Army's IT steps ahead in measures
- By George I. Seffers
- Oct 29, 2000
The Army has made real progress over the past year, transforming into a
lighter, leaner, more lethal force, but the information technology piece
of that transformation may be more evolutionary than revolutionary, according
to service leaders.
"You're talking about [transforming] the entire Army, with all of its
doctrine, tactics, techniques and procedures, equipment, everything. Things
move a little slow sometimes, but that's not the case with the Army transformation.
We've had a good year," said Gregory Dahlberg, undersecretary of the Army,
speaking recently at the Association of the United States Army annual conference
in Washington, D.C.
By the end of this month, the service intends to equip part of the first
in-terim brigade combat team with software known as Force XXI Battle Command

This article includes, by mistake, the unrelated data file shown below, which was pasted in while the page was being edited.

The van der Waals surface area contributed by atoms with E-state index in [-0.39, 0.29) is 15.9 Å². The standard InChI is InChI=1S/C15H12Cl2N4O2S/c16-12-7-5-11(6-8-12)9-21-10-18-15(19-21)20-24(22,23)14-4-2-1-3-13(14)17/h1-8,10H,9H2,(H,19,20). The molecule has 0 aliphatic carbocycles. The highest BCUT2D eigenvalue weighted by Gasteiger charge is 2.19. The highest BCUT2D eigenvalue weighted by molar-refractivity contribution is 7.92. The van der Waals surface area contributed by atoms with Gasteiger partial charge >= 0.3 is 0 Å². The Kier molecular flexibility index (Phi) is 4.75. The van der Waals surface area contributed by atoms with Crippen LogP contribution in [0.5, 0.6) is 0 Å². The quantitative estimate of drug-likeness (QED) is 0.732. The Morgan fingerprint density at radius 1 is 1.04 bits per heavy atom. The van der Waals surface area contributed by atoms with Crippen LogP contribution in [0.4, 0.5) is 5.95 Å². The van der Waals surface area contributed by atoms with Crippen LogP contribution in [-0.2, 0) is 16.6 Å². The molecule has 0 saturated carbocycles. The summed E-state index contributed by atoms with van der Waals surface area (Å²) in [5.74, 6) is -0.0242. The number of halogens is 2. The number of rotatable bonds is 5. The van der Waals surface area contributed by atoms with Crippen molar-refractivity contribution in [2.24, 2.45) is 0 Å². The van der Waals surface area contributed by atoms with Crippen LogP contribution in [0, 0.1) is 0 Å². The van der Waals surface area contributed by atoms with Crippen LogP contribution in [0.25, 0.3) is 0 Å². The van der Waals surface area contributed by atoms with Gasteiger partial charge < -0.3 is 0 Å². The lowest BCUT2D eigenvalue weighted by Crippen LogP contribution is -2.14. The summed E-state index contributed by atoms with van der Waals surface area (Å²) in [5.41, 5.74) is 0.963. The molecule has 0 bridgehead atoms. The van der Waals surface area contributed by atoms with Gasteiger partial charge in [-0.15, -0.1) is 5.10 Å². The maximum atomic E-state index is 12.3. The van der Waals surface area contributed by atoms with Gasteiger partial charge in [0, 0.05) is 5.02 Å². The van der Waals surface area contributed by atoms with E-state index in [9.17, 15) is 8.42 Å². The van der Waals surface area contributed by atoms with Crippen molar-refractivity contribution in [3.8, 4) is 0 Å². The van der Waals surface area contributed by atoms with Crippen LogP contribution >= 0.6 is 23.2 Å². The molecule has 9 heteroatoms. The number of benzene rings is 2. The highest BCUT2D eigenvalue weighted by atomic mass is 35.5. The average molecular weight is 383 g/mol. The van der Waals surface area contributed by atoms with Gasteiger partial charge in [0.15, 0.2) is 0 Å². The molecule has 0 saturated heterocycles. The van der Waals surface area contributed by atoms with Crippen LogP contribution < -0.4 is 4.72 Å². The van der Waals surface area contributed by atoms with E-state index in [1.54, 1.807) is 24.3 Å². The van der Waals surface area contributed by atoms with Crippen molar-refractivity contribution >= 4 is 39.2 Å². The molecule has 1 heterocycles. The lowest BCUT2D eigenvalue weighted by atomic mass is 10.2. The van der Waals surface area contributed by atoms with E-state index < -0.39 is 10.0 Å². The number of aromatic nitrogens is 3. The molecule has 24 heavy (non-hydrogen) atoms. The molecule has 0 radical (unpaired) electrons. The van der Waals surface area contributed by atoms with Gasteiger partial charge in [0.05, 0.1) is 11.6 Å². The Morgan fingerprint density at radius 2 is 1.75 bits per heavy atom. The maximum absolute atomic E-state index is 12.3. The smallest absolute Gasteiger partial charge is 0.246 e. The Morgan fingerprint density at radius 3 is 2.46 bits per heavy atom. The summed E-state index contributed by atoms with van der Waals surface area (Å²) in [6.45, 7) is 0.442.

Brigade and Below, a cornerstone of the service's effort to digitize its
forces. The unit already has begun training to use the software through
simulations, and it will train on the actual software beginning in December.
In addition, this fall and next spring the unit will receive:
n The Army Battle Command System, which provides command and control
at all echelons.
n The Tactical Internet, a mobile, battlefield version of the commercial
n Command posts at the battalion and brigade levels that are more capable
of receiving, processing and releasing data.
Maj. Gen. James Dubik said it is not just the hardware and software
available but how they're used that counts. "If I can get good enough [IT],
I can get a revolutionary use on the battlefield," said Dubik, the Army's
outgoing deputy commanding general for transformation.
"The digitization effort will grow and continue to mature. There are
some real challenges in all the processes we have to keep that growth going
on into the future," said Lt. Gen. Paul Kern, military deputy of the Army
acquisition corps. He cited the use of command and control computers and
accompanying software to do tasks that "up until this point [have] been
manual in the U.S. Army."